Number of school dropouts likely to increase due to teenage pregnancies
Kampala, Uganda | PATRICIA AKANKWATSA | The Ministry of Education and Sports has yet to announce the dates for schools to re-open again after being shut down at the height of the Second wave of COVID-19. But the delay is amplifying fear that more school girls will get sexually molested, many will become pregnant, and most teenage mothers will not go back to school.
Jackson Chekweko, the Executive Director of Reproductive Health Uganda, says that the most immediate issue related with teenage pregnancy is dropping out of school permanently.
“Approximately 15-20% of dropouts for girls in secondary school are triggered by teenage pregnancy,” he says.
Girls who fall pregnant often drop out of school even if the government guidance gives them a window to return to school. The guidance requires a girl to withdraw from school when they are three months pregnant and return six months after giving birth. But only 8% of the girls return, according to data from the Ministry of education and sports. Chekweko says that with all these high number of girls out of school, the rates of child marriage may also increase yet they had been reduced.With the pandemic, it is feared this situation could worsen.
“Many of them struggle to return to school at all due to barriers like social stigma, lack of childcare or financial support,” says Musa Mugoya, the programme officer at the Initiative for Social and Economic Rights (ISER).
The most recent data from theUganda Demographic Health Survey(UDHS) 2016 indicates a slight increase with an estimated teenage pregnancy rate at 25% from 24% in 2011. This rate is considered one of the highest in Sub-Saharan Africa. In rural areas of Uganda; the teenage pregnancy rate is even higher with 27% of girls, age 15-19 years having begun childbearing.These rates are worsened by the COVID-19 pandemic lockdown and closure of schools.
Many of these pregnancies are as a result of defilement. According to the Police report crime report14,134 cases of defilement were reported in 2020 compared to 13,613 cases reported in 2019, giving an increase of 3.8%.
Children Survey by the Ministry of Gender, Labour and Social development (2017) established that sexual violence against girls is high at 35% and nearly half of girls experienced sexual violence before the age of 16 years.
Martin Kizza, the Executive Director of the National Children Authority, says the high sexual offences committed against children throughout the country during lockdown primarily resulted from parental negligence.
He said the lockdown kept children and the perpetrators under the same roof and the same community for long but parents and caregivers did not provide the children with maximum attention and support.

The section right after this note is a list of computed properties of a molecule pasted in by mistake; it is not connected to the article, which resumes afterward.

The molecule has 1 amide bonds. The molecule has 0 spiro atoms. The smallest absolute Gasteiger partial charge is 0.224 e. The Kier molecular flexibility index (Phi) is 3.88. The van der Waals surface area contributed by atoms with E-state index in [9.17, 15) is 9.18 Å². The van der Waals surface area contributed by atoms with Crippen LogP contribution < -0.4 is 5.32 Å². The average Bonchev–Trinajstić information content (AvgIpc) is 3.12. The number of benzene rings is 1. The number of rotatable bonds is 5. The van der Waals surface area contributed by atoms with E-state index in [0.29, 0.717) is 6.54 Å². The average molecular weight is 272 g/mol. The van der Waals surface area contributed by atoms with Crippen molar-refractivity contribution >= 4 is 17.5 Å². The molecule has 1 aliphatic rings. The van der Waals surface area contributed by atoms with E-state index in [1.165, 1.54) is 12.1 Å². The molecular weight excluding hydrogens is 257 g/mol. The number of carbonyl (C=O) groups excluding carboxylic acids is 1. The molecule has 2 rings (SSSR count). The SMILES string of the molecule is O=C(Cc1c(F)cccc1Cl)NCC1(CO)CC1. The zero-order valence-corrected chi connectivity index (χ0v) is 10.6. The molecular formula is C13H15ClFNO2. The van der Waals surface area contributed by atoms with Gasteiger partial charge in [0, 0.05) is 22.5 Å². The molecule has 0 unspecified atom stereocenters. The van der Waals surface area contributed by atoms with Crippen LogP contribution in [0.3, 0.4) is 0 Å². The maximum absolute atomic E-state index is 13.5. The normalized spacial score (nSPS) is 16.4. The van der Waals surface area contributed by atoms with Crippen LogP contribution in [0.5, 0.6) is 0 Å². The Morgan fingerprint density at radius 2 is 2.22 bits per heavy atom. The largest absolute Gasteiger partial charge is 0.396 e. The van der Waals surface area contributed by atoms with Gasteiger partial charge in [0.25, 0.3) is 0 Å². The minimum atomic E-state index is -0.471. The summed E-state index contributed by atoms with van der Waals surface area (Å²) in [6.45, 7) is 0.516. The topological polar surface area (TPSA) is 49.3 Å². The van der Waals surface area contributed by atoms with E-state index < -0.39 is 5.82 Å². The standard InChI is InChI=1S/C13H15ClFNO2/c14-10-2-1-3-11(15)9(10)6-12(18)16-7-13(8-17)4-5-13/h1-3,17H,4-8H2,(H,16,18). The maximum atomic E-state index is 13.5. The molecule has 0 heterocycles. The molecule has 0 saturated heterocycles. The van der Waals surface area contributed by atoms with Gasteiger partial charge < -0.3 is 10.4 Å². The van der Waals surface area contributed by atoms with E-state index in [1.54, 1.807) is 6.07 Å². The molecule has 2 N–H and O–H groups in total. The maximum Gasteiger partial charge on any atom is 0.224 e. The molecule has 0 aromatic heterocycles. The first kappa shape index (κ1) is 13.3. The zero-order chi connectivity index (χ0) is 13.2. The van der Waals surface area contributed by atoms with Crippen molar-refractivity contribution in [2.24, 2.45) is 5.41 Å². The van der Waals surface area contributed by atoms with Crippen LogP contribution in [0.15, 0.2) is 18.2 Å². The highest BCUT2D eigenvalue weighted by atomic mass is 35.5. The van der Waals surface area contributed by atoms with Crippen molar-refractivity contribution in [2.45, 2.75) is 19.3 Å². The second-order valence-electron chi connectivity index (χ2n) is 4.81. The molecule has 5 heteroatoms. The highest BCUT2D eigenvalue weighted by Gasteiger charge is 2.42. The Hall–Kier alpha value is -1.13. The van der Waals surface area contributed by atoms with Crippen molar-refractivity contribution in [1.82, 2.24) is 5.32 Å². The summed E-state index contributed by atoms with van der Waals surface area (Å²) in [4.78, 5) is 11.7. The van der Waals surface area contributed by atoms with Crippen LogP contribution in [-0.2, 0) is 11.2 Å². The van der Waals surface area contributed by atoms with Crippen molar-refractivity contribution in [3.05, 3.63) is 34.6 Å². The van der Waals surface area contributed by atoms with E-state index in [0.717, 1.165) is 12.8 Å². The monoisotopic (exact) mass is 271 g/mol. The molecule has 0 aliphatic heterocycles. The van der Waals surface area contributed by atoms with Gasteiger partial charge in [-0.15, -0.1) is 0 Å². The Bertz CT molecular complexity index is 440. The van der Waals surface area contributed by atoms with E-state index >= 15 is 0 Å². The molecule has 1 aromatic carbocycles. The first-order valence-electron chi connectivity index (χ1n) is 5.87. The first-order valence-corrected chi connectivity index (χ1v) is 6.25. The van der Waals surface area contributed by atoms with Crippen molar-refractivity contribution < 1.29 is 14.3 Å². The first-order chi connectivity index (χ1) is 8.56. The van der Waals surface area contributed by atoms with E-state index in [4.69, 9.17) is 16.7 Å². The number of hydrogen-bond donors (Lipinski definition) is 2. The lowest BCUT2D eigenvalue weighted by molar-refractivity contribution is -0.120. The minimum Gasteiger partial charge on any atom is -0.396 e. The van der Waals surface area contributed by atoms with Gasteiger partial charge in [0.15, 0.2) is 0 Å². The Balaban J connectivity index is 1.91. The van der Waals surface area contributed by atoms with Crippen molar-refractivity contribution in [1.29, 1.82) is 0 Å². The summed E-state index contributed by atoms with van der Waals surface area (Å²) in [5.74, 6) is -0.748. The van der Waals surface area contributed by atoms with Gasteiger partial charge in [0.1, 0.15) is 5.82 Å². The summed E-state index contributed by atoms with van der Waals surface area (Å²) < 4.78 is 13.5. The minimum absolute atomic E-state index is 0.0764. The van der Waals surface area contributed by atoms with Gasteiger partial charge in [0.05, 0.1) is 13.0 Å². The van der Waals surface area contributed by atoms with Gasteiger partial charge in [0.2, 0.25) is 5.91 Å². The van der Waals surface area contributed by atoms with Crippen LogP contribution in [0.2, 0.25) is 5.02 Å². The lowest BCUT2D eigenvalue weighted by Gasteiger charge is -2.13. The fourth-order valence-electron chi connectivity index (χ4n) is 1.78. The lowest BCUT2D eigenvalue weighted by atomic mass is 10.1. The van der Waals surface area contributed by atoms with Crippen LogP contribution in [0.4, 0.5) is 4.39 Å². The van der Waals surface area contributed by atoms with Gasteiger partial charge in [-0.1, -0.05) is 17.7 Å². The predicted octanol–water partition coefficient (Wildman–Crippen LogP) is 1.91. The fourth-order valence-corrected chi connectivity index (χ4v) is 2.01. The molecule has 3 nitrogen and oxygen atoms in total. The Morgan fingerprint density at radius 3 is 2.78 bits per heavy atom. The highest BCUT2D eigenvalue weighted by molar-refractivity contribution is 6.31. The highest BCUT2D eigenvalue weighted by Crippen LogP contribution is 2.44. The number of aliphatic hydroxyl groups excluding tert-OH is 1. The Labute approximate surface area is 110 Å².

Dr Justin Nabwire, the assistant commissioner for the adolescent health at the Ministry of Health,says that there has been a big gap between parents and children which limits them from having a productive conversation around their health.
Ending teenage pregnancies
James Tumusiime the Executive Director, Reach a Hand Uganda one of our focus areas should be on increasing access to Sexual Reproductive Health (SRH) information and services among adolescents.
“With adequate information about SRH, pregnancy and its negativities among younger women, they would know how to protect themselves and avoid pregnancy in the first place or other diseases like HIV/AIDS, where possible, “ he says.
Chekweko says that that there should be increased awareness and community sensitization on dangers of teenage pregnancies follow up on cases, guidance and counseling, and establishment of rehabilitation centers for girls where they could be given counselling.
Dr. Nabwire says that boys should be involved in this teenage pregnancy talk as well.
“We all agree that we have been talking about girls, but it takes two to get pregnant. Beyond talking to and about the girls, it’s high time we bring men and boys on board.”
Maria Bukirwa, the communications officer at the Women’s Probono Initiative, says that although the government has tried to mitigate teenage pregnancies, the guidelines that the government had made were structured for the school setting.
“But what do we do, now that the students are at home? The government needs to look at it from an angle of being proactive and not reactionary,” she adds.
She adds that age-appropriate adolescent health information is not teaching young people how to have sex.
“We already know that young people are indulging in sexual activities. It is, therefore, the role of families to provide young people with age-appropriate information,”
Tumusiime says that parents are fond of being too busy in the name of trying to make ends meet.
“While we do this, our children are getting pregnant, doing drugs, and losing track. Parents are the first teachers, and what we do is the first lesson our children take in.”
He also advises parents to accept children back even when mistakes are done.
“ If a girl falls pregnant, that’s a mistake ,take back this girl to school and give them a second chance in life. We have done mistakes but don’t be prisoners of your past mistakes,” he says.